Posts for tag: Ulcerative Colitis
Ulcerative colitis is a form of inflammatory bowel disease (IBD) that causes inflammation and ulcers within the lining of the colon (aka: the large intestines) and the rectum. Symptoms are usually subtle at first but get progressively worse. Common symptoms of ulcerative colitis include:
- Bloody diarrhea
- Abdominal pain
- Rectal bleeding and pain
- Unexpected weight loss
- The inability to defecate
While symptoms are usually mild or moderate, some patients deal with severe and debilitating symptoms. With UC, it is possible to have flare-ups with bouts of remission. If you are noticing regular chances to your bowels or any of the symptoms above it’s important that you turn to a gastroenterologist for a proper evaluation. Untreated ulcerative colitis can cause issues and potentially serious complications.
If your gastroenterologist has diagnosed you with ulcerative colitis you may be wondering what your treatment options are. The treatment plan that your doctor creates for you will depend on the type and severity of your symptoms. Your doctor can help you manage your symptoms effectively to make living with this chronic digestive problem easier.
Treatment for ulcerative colitis usually includes a combination of lifestyle changes and prescription medications. Lifestyle modifications that can help ease and reduce symptoms include:
- Regular exercise
- Staying hydrated
- Proper sleep and rest
- Avoiding fatty, greasy foods and opting for easier-to-digest foods
- Avoiding over-the-counter antidiarrheal medications (as regular use can lead to complications)
- Finding ways to effectively manage stress
- Turning to a counselor, therapist or support group
- Avoiding smoking, alcohol, caffeine, and other foods and drinks that could trigger symptoms
There are several medications that may be used to treat ulcerative colitis symptoms. Common ulcerative colitis medications include:
5-ASA: this is the most commonly used medication for treating UC
Corticosteroids: often used for moderate to severe cases of US
Immunomodulator medications: used to reduce inflammation
Biologics: used to reduce inflammation by targeting a specific protein produced by the immune system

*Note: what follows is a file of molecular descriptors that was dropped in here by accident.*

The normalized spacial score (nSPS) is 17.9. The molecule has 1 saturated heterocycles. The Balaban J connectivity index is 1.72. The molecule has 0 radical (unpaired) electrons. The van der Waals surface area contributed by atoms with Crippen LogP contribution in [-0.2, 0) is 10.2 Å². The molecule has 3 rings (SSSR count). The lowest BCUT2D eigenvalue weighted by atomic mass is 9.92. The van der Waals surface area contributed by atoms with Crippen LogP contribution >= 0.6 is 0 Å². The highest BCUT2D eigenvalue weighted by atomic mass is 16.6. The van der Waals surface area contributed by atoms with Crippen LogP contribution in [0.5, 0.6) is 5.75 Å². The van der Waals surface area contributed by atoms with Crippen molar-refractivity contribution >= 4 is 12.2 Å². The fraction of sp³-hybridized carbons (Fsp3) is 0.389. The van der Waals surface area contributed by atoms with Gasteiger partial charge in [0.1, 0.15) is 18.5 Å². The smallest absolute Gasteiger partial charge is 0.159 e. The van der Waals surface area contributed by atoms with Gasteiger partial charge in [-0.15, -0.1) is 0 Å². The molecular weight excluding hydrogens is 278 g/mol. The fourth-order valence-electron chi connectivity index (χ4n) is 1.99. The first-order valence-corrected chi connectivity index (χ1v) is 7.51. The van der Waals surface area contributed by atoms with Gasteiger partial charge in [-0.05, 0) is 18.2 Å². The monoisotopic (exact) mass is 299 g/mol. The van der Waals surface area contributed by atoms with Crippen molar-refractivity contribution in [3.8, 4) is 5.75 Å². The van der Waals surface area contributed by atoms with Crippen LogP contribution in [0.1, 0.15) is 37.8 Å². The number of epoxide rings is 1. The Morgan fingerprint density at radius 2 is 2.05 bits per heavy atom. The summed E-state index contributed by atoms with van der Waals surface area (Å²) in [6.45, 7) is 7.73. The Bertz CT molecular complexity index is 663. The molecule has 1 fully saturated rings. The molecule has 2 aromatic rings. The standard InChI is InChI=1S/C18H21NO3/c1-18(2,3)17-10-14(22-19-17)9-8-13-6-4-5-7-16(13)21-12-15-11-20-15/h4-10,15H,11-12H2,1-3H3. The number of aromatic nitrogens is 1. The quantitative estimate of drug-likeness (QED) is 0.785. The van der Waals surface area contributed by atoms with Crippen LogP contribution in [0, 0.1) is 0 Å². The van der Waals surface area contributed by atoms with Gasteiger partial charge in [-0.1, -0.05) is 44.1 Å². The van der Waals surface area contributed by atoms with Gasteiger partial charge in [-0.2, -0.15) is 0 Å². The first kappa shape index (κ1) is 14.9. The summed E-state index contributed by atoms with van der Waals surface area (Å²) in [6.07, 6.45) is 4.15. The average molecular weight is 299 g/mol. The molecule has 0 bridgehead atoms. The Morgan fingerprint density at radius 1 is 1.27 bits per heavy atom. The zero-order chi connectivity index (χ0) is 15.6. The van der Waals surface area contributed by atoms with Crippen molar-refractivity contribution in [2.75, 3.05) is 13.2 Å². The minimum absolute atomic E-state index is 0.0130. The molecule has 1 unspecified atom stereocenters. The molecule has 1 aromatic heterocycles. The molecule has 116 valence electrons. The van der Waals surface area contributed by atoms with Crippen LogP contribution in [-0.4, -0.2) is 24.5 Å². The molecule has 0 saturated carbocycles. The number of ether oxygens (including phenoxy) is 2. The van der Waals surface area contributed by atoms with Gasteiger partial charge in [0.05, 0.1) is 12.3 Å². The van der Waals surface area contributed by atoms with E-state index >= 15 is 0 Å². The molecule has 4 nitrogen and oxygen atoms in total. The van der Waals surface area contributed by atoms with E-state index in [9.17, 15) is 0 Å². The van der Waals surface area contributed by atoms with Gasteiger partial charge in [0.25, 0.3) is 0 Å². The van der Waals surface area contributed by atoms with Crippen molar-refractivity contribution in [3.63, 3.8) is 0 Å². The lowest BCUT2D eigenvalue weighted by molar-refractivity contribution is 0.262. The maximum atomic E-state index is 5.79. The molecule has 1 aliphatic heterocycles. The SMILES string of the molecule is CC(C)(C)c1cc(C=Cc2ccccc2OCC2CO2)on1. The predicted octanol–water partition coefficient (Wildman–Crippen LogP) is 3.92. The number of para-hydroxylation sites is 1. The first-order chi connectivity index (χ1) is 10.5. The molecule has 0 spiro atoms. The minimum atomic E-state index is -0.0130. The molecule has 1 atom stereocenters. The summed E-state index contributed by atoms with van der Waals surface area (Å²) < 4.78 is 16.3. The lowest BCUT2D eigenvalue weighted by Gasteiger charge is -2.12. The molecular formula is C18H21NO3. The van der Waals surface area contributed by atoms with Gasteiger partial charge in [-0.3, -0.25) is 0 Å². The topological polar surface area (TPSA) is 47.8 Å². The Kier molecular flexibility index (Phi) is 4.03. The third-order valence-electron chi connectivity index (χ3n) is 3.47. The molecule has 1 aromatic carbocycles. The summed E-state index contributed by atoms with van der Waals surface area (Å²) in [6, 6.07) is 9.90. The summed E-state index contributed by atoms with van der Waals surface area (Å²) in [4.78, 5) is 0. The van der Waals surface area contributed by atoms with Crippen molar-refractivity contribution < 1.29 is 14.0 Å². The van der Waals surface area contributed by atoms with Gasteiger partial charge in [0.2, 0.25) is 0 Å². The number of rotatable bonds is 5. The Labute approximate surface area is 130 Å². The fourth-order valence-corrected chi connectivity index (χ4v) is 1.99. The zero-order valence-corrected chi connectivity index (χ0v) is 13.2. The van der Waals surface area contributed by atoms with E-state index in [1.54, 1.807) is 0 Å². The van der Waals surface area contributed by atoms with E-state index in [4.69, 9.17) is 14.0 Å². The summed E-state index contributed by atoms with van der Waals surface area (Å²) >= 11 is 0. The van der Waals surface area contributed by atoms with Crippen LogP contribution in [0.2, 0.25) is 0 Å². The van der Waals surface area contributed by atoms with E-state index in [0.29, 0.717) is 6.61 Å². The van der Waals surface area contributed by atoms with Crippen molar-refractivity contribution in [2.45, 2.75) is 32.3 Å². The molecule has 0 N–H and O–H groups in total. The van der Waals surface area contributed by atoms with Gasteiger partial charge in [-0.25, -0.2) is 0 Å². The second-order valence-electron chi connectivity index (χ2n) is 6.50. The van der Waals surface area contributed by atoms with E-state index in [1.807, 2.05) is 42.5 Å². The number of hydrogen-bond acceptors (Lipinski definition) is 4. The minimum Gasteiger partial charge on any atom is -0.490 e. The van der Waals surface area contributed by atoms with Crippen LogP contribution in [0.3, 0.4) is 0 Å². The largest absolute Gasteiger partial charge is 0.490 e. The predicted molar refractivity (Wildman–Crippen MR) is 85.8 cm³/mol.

The only way to get rid of ulcerative colitis is surgery to remove the colon; however, surgery usually isn’t recommended unless medications and other nonsurgical treatment options cannot properly control ulcers and inflammation. If there is a bleed or tear within the colon this may also warrant surgery.
Are you experiencing symptoms of ulcerative colitis? Want to discuss your treatment options with a doctor who understands what you’re going through? If you said “yes” then it’s time to turn to a gastroenterologist for the specialized care you need.
Ulcerative colitis is a type of inflammatory bowel disease (IBD) that causes severe and even bloody diarrhea that can result in abdominal pain and unexpected weight loss. While people have probably heard about Crohn’s disease more often than they have ulcerative colitis, this condition actually affects as many as 907,000 of the 1.6 million Americans living with IBD.
While ulcerative colitis can happen to anyone, a gastroenterologist most often diagnoses it during a person’s later teen years or by early adulthood. While there is no definitive cause of ulcerative colitis, a family history of this condition can certainly increase your chances of developing this chronic GI problem.
Those with ulcerative colitis experience diarrhea, which can be bloody at times. Some patients may experience rectal pain, occasional constipation, abdominal discomfort, fever, or weight loss. In order to diagnose this gastrointestinal issue, a GI specialist will often need to perform imaging tests such as a CT scan or run an endoscopy to check the health of the gastrointestinal tract and to look for signs of ulcerative colitis.